Unfinished business at state for Algoma’s Borths
By Josh Staloch
ALGOMA – Logan Borths had wanted to get involved in track and field since middle school.
Born with spina bifida, a birth defect that results in mobility issues due to the spinal column not forming properly, leaving him without the use of his legs from the knees up, he needed a specialized wheelchair to make that happen and it simply wasn’t available to him as a younger student.
But by the time freshman year at Algoma High arrived, a chair was ready for him and Borths was looking forward to beginning his journey as a track and field athlete.
What happened next might sound familiar for a lot of high school athletes: COVID-19 stole an entire year of fun and athletic growth for Logan.
The anticipation got worse for Borths as he was also denied competing in his sophomore year due to having a major medical procedure performed to fuse two titanium rods to either side of his spine.
“When that happened, I felt like I was missing so much,” Borths said. “My peers were growing, I’m still hearing stories about things that happened during the time I was gone. There was a lot of anxiety there, it felt like things were moving on without me. But track, it got my head cleared.”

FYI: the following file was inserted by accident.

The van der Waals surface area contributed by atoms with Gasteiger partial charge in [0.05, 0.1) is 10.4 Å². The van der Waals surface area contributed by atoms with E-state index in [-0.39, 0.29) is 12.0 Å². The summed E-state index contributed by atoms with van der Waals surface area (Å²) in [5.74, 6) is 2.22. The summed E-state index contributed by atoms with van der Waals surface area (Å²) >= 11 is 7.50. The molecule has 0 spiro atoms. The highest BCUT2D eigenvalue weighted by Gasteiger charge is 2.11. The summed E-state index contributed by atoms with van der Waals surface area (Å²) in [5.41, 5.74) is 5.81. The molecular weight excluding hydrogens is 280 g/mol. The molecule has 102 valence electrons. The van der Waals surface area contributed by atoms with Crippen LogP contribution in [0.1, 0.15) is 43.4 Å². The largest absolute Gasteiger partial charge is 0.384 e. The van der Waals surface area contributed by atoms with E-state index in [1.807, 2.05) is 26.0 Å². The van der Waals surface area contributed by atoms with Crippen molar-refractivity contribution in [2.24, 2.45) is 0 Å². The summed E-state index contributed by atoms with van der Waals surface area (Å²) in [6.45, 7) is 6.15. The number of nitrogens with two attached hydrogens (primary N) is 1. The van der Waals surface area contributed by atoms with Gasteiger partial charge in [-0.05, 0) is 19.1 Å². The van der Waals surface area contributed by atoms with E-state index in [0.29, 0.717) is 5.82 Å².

He finally got going in earnest last season as a junior with the Wolves and hasn’t looked back.
Starting with the 100 and 400-meter events, he worked his way into the 800-meter run as well as the shot put by the end of that first season of competition and went to the state meet in LaCrosse, where he said he did well but that he’s looking forward to making some improvements.
At last season’s state meet, in the 100-meter event, Borths said a less-than-perfect start cost him a gold medal and that he’s looking forward to another shot at it this year.
“I was furious,” he said. “All the conditions were right for me to have a first place finish.”
That frustration aside, Borths’ junior year numbers next to this year’s stats tell the story of an athlete who has made serious strides,
In last season’s D3 Sectionals held in Rosholt, Borths posted an even 19.00 seconds in the 100-meter event, the best time of his junior year.
This year, for the Packerland Conference Meet at St. Norbert College, he shaved more than a half second off of that mark with a time of 18.46.
Also at this season’s Packerland Conference Meet, Borths posted a personal best time of 2:42.98 in the 800-meter event, 10 seconds faster than last year’s best time of 2:32.19, recorded at the State Meet in LaCrosse.
His aptitude for the shot put follows the trend also, with this year’s best toss (so far) came during the conference meet at SNC at 15’8.75”, significantly further than his 14’0.5” best of 2022.
For perspective, in his first varsity meet in Sevastopol as a junior, Borths threw a 10’4”.
His favorite events are the 400 and 800-meter runs.
He’s done the distance events but they’re just not as fun as the sprints.
He started doing the 1600 this year and, while it was good to give himself the knowledge that he could make it through the long distance roll, he simply doesn’t like it as much.